Tech is connecting Brits with nature
While time spent unplugged might be just what we need to improve health, wellbeing and happiness, paradoxically new technologies and gadgets are actually leading to Brits spending more time outside than ever before.
The survey of 1,001 British adults carried out by gadgets and technology e-tailer, LaptopsDirect.co.uk, found that a colossal 72% of UK adults say gadgets inspired them to explore the outdoors more than they would have normally this summer. In fact, 40% of UK adults feel that tech enhances their outdoor experiences, while a third (33%) find gadgets connect them to the environment in a more immersive and memorable way.
Considering how popular user-generated wildlife content on social media is becoming, it is not surprising that wildlife trusts, parks and tourist boards have all been encouraging Brits to use the technology available to them to identify species, document nature and share wildlife information discovered during outdoor pursuits.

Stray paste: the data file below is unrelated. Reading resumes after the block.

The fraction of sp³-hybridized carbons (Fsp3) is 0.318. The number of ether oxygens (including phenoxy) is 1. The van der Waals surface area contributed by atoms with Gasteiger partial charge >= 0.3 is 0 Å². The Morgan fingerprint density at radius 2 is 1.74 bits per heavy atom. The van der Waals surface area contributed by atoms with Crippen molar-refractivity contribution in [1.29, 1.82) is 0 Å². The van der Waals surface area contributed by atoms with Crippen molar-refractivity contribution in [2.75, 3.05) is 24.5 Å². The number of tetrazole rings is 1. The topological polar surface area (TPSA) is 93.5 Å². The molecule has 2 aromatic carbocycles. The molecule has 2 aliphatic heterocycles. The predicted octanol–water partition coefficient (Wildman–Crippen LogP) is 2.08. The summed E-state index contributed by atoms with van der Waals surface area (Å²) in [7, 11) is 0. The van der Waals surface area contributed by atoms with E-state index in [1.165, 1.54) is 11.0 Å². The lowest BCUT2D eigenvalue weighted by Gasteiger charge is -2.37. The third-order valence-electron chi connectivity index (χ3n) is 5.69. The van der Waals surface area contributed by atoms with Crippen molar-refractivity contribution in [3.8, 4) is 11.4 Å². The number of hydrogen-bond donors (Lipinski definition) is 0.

Smartphones and tablets unsurprisingly topped the list of the ten most popular types of technology Brits are using to enhance their outdoor experiences. These were closely followed by wildlife apps for these devices, which came in third place, drones and small handheld action cameras (such as GoPros) completed the top five.
Mark Kelly, marketing manager at LaptopsDirect.co.uk, said: “By now, we all know we would be much better off health and wellbeing-wise if we did spend more time in nature. While stepping away from desks, tablets or smartphones can be a day-to-day struggle, it’s encouraging that there’s tech out there that is inspiring us to get outdoors more.
“Tech all too easily gets blamed for today’s generation not unplugging and connecting to nature but as the research has found, there is no reason why tech and nature can’t work together harmoniously to benefit a person’s outdoor experiences. If it takes a virtual ‘hand’ in the form of a drone, small action camera or geo-caching game to engage in the real world then let’s embrace it and use it to become nature-smart.”